Amazon (AMZN) stormed into the world of food retail Friday with a stunning announcement it will acquire Whole Foods Market (WFM), a move that sent shares of industry mainstays sharply lower as many fear an imminent disruption of the way consumers shop for groceries will continue to pressure margins and potentially upend existing business models. The $475 billion e-commerce giant will snap up the struggling supermarket chain for $42 per share in an all-cash deal valued about $13.7 billion including debt. “Whole Foods Market has been satisfying, delighting and nourishing customers for nearly four decades – they’re doing an amazing job and we want that to continue,” said Amazon CEO Jeff Bezos in a statement. Under the deal, Whole Foods will continue to operate stores under its independent brand and the company’s CEO and founder, John Mackey will remain in his position. Mackey said the partnership allows the Austin, Texas-based food retailer to continue efforts to bring high-quality foods to its customers across America. The deal, subject to approval by regulators and Whole Foods shareholders, is expected to close in the second half of this year. News of the acquisition sent Amazon shares up nearly 3%, their biggest gain since January as Whole Foods leaped 27% in their biggest rally since 2009 to $42.35. At the same time, data from Dow Jones showed investors wiped out roughly $55 billion form the market value of other grocery names including Walmart (WMT), Target (TGT), Costco (COST) and Kroger (KR), which cut its full-year earnings guidance on Thursday, extended losses, falling 13% Friday. Whole Foods, largely credited with igniting a large-scale shift in consumer purchasing trends to fresh and sustainably-sourced food offerings, has long been a target of takeover speculation as it continues to face mounting pressure from longtime industry players including Walmart (WMT) and Kroger (KR) as they aggressively move into the fresh and organic food space. In the most recent quarter, Whole Foods booked adjusted earnings of 37 cents a share on revenue of $3.72 billion as sales at stores open at least a year fell 2.8% while transactions declined 3%. aimed at overhauling its purchasing program and category management while also accelerating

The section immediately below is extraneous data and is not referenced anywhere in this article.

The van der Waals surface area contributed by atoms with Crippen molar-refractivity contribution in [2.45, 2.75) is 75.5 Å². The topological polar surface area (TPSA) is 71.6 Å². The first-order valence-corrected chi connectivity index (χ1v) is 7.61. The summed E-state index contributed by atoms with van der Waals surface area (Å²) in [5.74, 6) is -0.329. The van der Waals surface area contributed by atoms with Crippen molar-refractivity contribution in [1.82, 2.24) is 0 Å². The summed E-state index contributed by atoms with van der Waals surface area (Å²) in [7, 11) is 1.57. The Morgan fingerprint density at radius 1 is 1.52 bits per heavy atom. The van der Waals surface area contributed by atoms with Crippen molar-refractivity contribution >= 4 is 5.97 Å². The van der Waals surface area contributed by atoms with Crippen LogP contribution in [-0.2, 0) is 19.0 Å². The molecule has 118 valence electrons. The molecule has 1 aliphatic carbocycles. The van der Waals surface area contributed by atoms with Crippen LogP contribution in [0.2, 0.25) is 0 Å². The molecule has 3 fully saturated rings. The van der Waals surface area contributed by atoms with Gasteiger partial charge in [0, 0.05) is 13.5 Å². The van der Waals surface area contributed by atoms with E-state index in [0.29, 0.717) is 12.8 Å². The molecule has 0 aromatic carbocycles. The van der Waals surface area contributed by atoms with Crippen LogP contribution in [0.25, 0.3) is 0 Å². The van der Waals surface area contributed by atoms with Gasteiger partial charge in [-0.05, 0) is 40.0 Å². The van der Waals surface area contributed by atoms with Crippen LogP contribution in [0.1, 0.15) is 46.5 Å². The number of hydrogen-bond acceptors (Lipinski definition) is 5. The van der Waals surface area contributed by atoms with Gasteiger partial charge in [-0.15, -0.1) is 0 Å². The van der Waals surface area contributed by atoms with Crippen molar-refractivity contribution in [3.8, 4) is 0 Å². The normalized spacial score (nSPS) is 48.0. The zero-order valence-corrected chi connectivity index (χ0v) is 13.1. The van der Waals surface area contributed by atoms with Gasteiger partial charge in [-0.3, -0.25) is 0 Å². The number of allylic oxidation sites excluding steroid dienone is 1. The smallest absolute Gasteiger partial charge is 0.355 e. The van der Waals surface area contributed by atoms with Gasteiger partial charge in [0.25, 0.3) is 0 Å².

Walking into a Whole Foods Market without a shopping plan is like willingly entering a fugue state and re-emerging very confused an hour later and $200 lighter, with a $20 bag of maca powder in one hand and a $6 kombucha in the other. But if you know what to look for, you’ll find it’s possible to shop and save a few bucks in the process. We spoke with Kate Neu, the company’s Global Sales & Supplier Marketing Manager, about six little-known, smart-shopping hacks that will keep your wallet fuller when you come out on the other side (spoiler alert: none of them involve maca powder). 1. Ask to Try Anything (Anything!) Whole Foods has a “try before you buy” policy that you can and should use to your fullest advantage—and it’s not just relegated to the bulk bin aisle. Ask an employee for a sample of just about anything in the store, from a box of cereal to a bottled drink, and they’ll let you try it right in the store. If you’re really lucky and/or persuasive, they might even offer to let you take the full product home.
Whole Foods can mean whole paycheck.. But, some really good pointers here to help minimize that. To see the other 5 tips for saving a little money at Whole Foods, courtesy of the good folks at bon appetit magazine, just click on the text above. 🙂